Artificial Intelligence A Modern Approach

by ;
  • ISBN13:


  • ISBN10:


  • Edition: 4th
  • Format: Paperback
  • Copyright: 2020-04-28
  • Publisher: Pearson

Note: Supplemental materials are not guaranteed with Rental or Used book purchases.

Purchase Benefits

  • Free Shipping Icon Free Shipping On Orders Over $35!
    Your order must be $35 or more to qualify for free economy shipping. Bulk sales, PO's, Marketplace items, eBooks and apparel do not qualify for this offer.
  • Logo Get Rewarded for Ordering Your Textbooks! Enroll Now
  • Buyback Icon We Buy This Book Back!
    In-Store Credit: $84.76
    Check/Direct Deposit: $80.72
    PayPal: $80.72
List Price: $199.98 Save up to $161.80
  • Rent Book $38.18
    Add to Cart Free Shipping Icon Free Shipping

    *This item is part of an exclusive publisher rental program and requires an additional convenience fee. This fee will be reflected in the shopping cart.

Supplemental Materials

What is included with this book?


The most comprehensive, up-to-date introduction to the theory and practice of artificial intelligence
The long-anticipated revision of Artificial Intelligence: A Modern Approach explores the full breadth and depth of the field of artificial intelligence (AI). The 4th Edition brings readers up to date on the latest technologies, presents concepts in a more unified manner, and offers new or expanded coverage of machine learning, deep learning, transfer learning, multiagent systems, robotics, natural language processing, causality, probabilistic programming, privacy, fairness, and safe AI.

Author Biography

Stuart Russell was born in 1962 in Portsmouth, England. He received his B.A. with first-class honours in physics from Oxford University in 1982, and his Ph.D. in computer science from Stanford in 1986. He then joined the faculty of the University of California at Berkeley, where he is a professor and former chair of computer science, director of the Center for Human-Compatible AI, and holder of the Smith–Zadeh Chair in Engineering. In 1990, he received the Presidential Young Investigator Award of the National Science Foundation, and in 1995 he was co-winner of the Computers and Thought Award. He is a Fellow of the American Association for Artificial Intelligence, the Association for Computing Machinery, and the American Association for the Advancement of Science, and Honorary Fellow of Wadham College, Oxford, and an Andrew Carnegie Fellow. He held the Chaire Blaise Pascal in Paris from 2012 to 2014. He has published over 300 papers on a wide range of topics in artificial intelligence. His other books include: The Use of Knowledge in Analogy and Induction, Do the Right Thing: Studies in Limited Rationality (with Eric Wefald), and Human Compatible: Artificial Intelligence and the Problem of Control.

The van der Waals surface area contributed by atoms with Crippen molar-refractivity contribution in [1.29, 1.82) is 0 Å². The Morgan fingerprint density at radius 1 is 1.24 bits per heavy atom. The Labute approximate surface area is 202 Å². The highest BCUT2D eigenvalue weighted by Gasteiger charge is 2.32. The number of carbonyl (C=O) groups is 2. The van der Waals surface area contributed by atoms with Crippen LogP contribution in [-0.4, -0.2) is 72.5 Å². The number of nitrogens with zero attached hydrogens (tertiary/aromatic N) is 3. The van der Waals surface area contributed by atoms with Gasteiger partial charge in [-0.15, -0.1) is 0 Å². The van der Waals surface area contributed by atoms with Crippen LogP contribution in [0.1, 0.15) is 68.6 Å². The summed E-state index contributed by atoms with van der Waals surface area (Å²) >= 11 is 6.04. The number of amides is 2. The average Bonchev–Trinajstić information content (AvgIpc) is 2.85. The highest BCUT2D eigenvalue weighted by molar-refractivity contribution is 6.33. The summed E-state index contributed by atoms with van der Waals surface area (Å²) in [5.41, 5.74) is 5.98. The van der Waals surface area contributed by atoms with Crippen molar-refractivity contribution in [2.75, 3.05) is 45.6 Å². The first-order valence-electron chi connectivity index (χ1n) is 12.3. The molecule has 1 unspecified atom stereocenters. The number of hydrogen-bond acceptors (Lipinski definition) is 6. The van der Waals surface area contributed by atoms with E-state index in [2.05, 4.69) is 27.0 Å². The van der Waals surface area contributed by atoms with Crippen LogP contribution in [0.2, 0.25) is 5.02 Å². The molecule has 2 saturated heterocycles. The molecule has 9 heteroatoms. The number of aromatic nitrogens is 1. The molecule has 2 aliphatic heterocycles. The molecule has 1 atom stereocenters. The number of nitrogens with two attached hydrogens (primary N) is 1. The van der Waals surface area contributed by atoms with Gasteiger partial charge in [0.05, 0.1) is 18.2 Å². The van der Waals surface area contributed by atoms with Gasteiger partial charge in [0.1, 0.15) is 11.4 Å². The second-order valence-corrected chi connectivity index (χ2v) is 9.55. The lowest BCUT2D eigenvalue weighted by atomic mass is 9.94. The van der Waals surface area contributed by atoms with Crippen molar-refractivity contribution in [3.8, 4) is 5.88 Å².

Peter Norvig is currently Director of Research at Google, Inc., and was the director responsible for the core Web search algorithms from 2002 to 2005. He is a Fellow of the American Association for Artificial Intelligence and the Association for Computing Machinery. Previously, he was head of the Computational Sciences Division at NASA Ames Research Center, where he oversaw NASA’s research and development in artificial intelligence and robotics, and chief scientist at Junglee, where he helped develop one of the first Internet information extraction services. He received a B.S. in applied mathematics from Brown University and a Ph.D. in computer science from the University of California at Berkeley. He received the Distinguished Alumni and Engineering Innovation awards from Berkeley and the Exceptional Achievement Medal from NASA. He has been a professor at the University of Southern California and a research faculty member at Berkeley. His other books are: Paradigms of AI Programming: Case Studies in Common Lisp, Verbmobil: A Translation System for Face-to-Face Dialog, and Intelligent Help Systems for UNIX.